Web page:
3 signs you may be having too many work meetings

By Robert Half on 29 February 2020

Communications is one of the pillars that all successful companies lean on. It is integral to most, if not all, of the comings and goings within a company. It is through effective communication that pivotal decisions are considered or planned out before they are executed. However, like all things in life, too much of anything can be detrimental, and it is no different for meetings.

This blog aims to discuss the negative effects of having too many meetings along with the indications that you may need to cut back. We'll also be giving you some tips on how to get the number of meetings that you're holding under control to prevent these problems from coming up in the first place.

Negative effects of having too many meetings

Loss of time and resources

Time is money. While some meetings are necessary, some of them aren't and can be a waste of time and resources. Jeff Haden from Inc details that if you compute the cost of every person participating in the meeting from both a time and resources standpoint, your company will undoubtedly hold fewer meetings. And this is without factoring opportunity cost, as the time that your employees are spending in a meeting is time that they could have spent working on something else. Keep this in mind before scheduling that next work meeting.

Loss of productivity

As stated above, too many meetings can mean your employees are spending time there instead of working on other things. This is why another obvious downside to having too many meetings is the loss of productivity. In fact, Tesla CEO Elon Musk only reserves meetings for matters that he deems extremely urgent, since he had observed a dip in productivity when meetings are held frequently. Indeed, meetings can break the momentum and throw off productivity, so only hold them if completely necessary.

Signs you're having too many meetings

No agenda

Meetings, when done right, are an opportunity to share ideas and new developments. They help you arrive at actionable points that can improve your business operations as a whole. However, you can start running into problems when meetings start to feel without purpose or lack organisation. This is why holding meetings without a concrete agenda is a tell-tale sign that you may be having too many of them.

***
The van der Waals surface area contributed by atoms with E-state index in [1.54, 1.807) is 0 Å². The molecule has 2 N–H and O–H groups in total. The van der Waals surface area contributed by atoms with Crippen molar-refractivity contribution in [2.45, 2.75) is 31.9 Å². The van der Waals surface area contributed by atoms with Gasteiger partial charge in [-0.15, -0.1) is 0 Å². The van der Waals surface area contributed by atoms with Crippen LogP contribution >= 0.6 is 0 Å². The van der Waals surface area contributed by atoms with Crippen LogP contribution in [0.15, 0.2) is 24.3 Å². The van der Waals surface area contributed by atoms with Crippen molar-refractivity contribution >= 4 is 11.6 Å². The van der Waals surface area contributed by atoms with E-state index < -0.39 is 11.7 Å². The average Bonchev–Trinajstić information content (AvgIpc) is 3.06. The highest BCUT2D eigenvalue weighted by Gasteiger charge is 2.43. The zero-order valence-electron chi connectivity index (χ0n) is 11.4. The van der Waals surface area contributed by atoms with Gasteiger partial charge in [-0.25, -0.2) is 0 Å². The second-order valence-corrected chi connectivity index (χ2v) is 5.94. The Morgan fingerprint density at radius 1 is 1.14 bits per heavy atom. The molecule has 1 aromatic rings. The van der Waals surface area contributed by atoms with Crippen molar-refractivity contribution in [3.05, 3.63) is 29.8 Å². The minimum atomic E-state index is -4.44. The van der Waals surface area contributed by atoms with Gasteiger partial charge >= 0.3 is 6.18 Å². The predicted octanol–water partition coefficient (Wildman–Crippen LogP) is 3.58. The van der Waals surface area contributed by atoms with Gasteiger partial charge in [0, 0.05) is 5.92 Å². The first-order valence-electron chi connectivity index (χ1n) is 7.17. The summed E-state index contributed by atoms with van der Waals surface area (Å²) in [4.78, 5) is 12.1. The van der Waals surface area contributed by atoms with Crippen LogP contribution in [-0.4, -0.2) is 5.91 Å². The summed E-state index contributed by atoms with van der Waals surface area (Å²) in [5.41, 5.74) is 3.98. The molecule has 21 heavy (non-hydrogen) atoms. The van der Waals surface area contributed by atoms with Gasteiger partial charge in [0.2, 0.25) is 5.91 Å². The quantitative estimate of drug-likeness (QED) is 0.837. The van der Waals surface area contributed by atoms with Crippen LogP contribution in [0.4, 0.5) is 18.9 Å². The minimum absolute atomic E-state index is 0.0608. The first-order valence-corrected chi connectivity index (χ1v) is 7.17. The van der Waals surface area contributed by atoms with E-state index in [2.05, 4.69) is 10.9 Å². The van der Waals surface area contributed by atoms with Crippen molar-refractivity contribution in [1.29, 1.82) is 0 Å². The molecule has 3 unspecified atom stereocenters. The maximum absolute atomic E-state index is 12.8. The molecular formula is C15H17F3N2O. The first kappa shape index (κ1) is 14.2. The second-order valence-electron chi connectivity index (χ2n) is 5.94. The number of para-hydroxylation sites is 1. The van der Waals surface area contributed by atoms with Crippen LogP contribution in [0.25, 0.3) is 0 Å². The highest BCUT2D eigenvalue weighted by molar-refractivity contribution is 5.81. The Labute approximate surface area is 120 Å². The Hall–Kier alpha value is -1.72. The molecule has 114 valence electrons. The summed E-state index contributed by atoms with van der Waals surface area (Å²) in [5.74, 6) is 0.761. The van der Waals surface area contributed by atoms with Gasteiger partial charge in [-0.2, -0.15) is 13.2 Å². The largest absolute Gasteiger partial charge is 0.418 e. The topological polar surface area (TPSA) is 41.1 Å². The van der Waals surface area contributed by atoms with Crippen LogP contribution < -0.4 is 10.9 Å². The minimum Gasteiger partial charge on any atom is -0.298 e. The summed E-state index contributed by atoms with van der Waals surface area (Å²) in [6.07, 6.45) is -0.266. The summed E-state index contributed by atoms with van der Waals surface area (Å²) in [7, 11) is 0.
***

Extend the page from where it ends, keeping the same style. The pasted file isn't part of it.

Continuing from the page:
Before holding a meeting, be sure to set expectations and the key takeaways that people should walk away with after the meeting concludes. If you can't do either of these things, then maybe an email will do. This alternative will help avoid wasting people's time and company resources.

Lectures not meetings

Meetings are supposed to be collaborative. If you find yourself lecturing instead of facilitating dialogue, then maybe there wasn't a need to call for a meeting in the first place.

Furthermore, one-sided meetings can also indicate an even bigger problem. It could mean that your employees and team members are disengaged, and have all turned into yes men and women. Both of these signs indicate an issue and should be addressed accordingly. Keep this in mind during your next meeting, so you can better observe these signs and get to the bottom of the issue once and for all.

No actionable items

Lastly, ideas are merely ideas if none of them are implemented. One of the main purposes of a meeting should be to arrive at actionable points that will lead to the holistic development of your team, and by extension, the company as a whole.

This is why it's important to make sure that meetings all end with actionable items that have specific deadlines. Meetings that lack this component could probably have been streamlined and fit into an email or a quick huddle. Not having actionable items for your meetings is a clear sign that they're probably unnecessary.

How to avoid having too many meetings

Set "No Meeting" days

One straightforward way to lessen the number of meetings is by assigning "No Meeting" days. Verizon Connect details how Facebook co-founder Dustin Moskovitz implemented “No Meeting Wednesdays,” which is exactly what it sounds like. Once a week, there is a company-wide ban on meetings. This technique helps boost productivity, as employees and managers have one day in their schedule where they can work uninterrupted. This also gives both employees and managers time to settle any issues before calling for a meeting, which will undoubtedly reduce the number of unnecessary meetings.

Require agendas for meetings

While technology makes it easy to set meetings via Slack or Google Calendar, it doesn't mean that you should schedule meetings for every small issue or concern. One way to filter through unnecessary meetings is by requiring an agenda before a meeting is set. By doing this, you also ensure that a meeting is organised, as the purpose and expected outcome are all set before it even begins. This means that there will be less unnecessary meetings, while also making the meetings that do push through more focused and productive.

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